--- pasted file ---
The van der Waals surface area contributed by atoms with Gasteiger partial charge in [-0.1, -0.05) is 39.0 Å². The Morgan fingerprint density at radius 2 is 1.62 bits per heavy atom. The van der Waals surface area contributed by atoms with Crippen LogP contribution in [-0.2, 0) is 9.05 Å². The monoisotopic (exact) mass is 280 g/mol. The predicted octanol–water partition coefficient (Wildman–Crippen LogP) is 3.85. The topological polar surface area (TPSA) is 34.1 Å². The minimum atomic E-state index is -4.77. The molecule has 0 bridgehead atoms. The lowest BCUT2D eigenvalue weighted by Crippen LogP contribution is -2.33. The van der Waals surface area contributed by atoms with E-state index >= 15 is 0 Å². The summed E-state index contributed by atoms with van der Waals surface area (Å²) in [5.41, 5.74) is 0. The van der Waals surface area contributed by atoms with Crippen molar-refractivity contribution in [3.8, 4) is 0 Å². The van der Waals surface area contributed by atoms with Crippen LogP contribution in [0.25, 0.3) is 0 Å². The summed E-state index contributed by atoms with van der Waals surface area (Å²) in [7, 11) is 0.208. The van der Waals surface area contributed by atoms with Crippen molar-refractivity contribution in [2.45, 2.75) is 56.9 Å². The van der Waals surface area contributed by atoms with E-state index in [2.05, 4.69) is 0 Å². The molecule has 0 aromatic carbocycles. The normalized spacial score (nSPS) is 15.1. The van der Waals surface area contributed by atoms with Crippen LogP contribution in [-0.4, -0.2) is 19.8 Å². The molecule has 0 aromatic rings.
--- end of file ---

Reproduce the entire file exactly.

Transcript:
The van der Waals surface area contributed by atoms with Gasteiger partial charge in [-0.1, -0.05) is 39.0 Å². The Morgan fingerprint density at radius 2 is 1.62 bits per heavy atom. The van der Waals surface area contributed by atoms with Crippen LogP contribution in [-0.2, 0) is 9.05 Å². The monoisotopic (exact) mass is 280 g/mol. The predicted octanol–water partition coefficient (Wildman–Crippen LogP) is 3.85. The topological polar surface area (TPSA) is 34.1 Å². The minimum atomic E-state index is -4.77. The molecule has 0 bridgehead atoms. The lowest BCUT2D eigenvalue weighted by Crippen LogP contribution is -2.33. The van der Waals surface area contributed by atoms with E-state index >= 15 is 0 Å². The summed E-state index contributed by atoms with van der Waals surface area (Å²) in [5.41, 5.74) is 0. The van der Waals surface area contributed by atoms with Crippen molar-refractivity contribution in [3.8, 4) is 0 Å². The van der Waals surface area contributed by atoms with Crippen LogP contribution in [0.25, 0.3) is 0 Å². The summed E-state index contributed by atoms with van der Waals surface area (Å²) in [7, 11) is 0.208. The van der Waals surface area contributed by atoms with Crippen molar-refractivity contribution in [2.45, 2.75) is 56.9 Å². The van der Waals surface area contributed by atoms with E-state index in [2.05, 4.69) is 0 Å². The molecule has 0 aromatic carbocycles. The normalized spacial score (nSPS) is 15.1. The van der Waals surface area contributed by atoms with Crippen LogP contribution in [-0.4, -0.2) is 19.8 Å². The molecule has 0 aromatic rings.